Get Him to the Greek (2010)

How many scene-stealers get spin-offs? That sounds like something you’d more likely find in the realm of TV, but it does happen occasionally in cinema. In 2008’s Forgetting Sarah Marshall, comedian Russell Brand played British rock star Aldous Snow. He stole Sarah Marshall and he also stole the movie. Now the stringy Brit with the crazy hair gets is own movie, Get Him to the Greek, a semi-sequel to Sarah Marshall.

Aldous Snow (Brand) has had his career hit a bit of a snag. His latest album, and lead single, “African Child” has been met with a tidal wave of bad press. Critics are calling it the worst thing to strike Africa after famine, war, and apartheid. His longtime girlfriend and fellow recording artist, Jackie Q (Rose Byrne), has dumped him and gotten full custody of their son. His life, and he, has gone off the wagon. Music exec Sergio (Sean “Puff Daddy” Combs) is desperate for ideas to help make money for his company. Aaron Green (Jonah Hill) suggests to the boss man that it will be the 10-year anniversary of Snow rocking out at the Greek Theater in Los Angeles, a seminal concert event. The boss tasks Hill with traveling to London, retrieving Snow, getting him to a Today Show performance in New York and then to the Greek in L.A. for an anniversary concert. Of course babysitting a drug-addled rock star and getting him places on time is easier said than done.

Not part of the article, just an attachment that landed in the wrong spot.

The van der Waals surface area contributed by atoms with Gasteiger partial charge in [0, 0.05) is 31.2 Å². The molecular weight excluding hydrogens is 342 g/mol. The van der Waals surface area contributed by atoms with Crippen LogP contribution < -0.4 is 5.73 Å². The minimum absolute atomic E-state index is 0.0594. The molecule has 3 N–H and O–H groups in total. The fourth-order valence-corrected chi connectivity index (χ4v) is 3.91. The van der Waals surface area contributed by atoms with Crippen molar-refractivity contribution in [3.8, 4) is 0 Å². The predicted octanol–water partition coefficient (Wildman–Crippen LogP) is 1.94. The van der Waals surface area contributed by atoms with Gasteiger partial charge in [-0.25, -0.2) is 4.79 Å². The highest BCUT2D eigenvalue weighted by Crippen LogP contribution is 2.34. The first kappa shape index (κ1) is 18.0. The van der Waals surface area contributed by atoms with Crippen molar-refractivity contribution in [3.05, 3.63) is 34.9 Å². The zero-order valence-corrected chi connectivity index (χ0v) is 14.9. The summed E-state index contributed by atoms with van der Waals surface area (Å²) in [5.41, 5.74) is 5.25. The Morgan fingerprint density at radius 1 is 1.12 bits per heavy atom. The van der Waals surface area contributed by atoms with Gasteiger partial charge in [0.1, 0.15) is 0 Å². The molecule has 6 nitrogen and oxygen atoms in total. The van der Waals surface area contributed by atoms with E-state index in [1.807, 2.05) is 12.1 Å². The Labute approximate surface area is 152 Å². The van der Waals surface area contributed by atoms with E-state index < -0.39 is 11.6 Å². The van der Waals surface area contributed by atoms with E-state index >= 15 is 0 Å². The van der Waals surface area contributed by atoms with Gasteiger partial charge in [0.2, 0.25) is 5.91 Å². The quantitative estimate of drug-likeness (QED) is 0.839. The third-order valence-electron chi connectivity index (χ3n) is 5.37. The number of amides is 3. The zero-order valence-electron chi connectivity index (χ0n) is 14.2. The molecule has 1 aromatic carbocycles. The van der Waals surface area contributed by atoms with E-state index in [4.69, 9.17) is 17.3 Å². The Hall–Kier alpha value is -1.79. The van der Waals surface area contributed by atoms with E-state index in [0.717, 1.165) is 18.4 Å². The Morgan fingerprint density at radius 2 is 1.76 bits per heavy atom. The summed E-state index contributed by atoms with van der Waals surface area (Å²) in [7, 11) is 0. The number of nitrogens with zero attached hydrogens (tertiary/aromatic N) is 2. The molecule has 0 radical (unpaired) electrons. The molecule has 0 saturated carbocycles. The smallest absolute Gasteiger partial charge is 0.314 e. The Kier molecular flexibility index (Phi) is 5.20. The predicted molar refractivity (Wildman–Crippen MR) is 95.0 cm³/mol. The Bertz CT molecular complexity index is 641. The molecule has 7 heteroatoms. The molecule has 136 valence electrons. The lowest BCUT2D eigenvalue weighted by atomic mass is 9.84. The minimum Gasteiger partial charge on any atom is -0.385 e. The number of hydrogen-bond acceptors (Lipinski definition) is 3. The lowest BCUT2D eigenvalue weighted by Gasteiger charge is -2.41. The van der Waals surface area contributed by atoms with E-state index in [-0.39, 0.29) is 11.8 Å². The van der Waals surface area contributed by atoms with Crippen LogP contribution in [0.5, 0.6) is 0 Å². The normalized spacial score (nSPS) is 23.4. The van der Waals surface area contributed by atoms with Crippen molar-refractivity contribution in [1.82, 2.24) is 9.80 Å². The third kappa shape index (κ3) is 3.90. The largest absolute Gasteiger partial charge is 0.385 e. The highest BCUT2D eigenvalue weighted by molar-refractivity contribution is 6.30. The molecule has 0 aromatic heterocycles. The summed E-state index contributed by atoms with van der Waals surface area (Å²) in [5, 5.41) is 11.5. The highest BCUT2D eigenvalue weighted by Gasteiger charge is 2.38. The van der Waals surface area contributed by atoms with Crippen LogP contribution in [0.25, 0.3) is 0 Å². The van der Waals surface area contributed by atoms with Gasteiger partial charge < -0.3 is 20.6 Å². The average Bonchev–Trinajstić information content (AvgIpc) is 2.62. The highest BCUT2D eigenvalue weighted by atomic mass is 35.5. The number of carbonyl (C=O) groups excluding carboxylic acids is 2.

Get Him to the Greek is ultimately a buddy movie. Brand and Hill play off each other so well. In fact, I might say that Hill’s character is a tad too dull when he’s not around the hyperactive and impulsive Snow. You sort of feel for the guy and you’d like life to turn out well for him and his girlfriend, but you’re not completely committed to the character. However, when he’s bouncing off Brand, the movie transforms into a wild comedy with many funny moments and a few that miss the mark. Green has been entrusted to handle his high-maintenance rock star and this presents a few stellar comic setups. Green has to make sure that his star is not impaired when he performs on the Today Show, so he steals Snow’s flask of booze and joint and downs them both to protect his star. The resulting appearance on the Today Show then flips the script, having the flaky star be the straight man to the highly impaired handler. The funniest sequence for my taste involves a drawn-out drug trip in a Vegas hotel. Things spiral out of control and involve furry wall groping, mass amounts of property destruction, and Snow stabbing Green in the chest with an adrenaline needle, then being chased by an incensed Sergio who will not be stopped even after being hit by a car. It’s an exhilarating, madcap sequence that picks up comedy momentum and plows ahead. You may not be able to relate to either character, but when you put them together the movie comes alive with comic mischief and misfortune.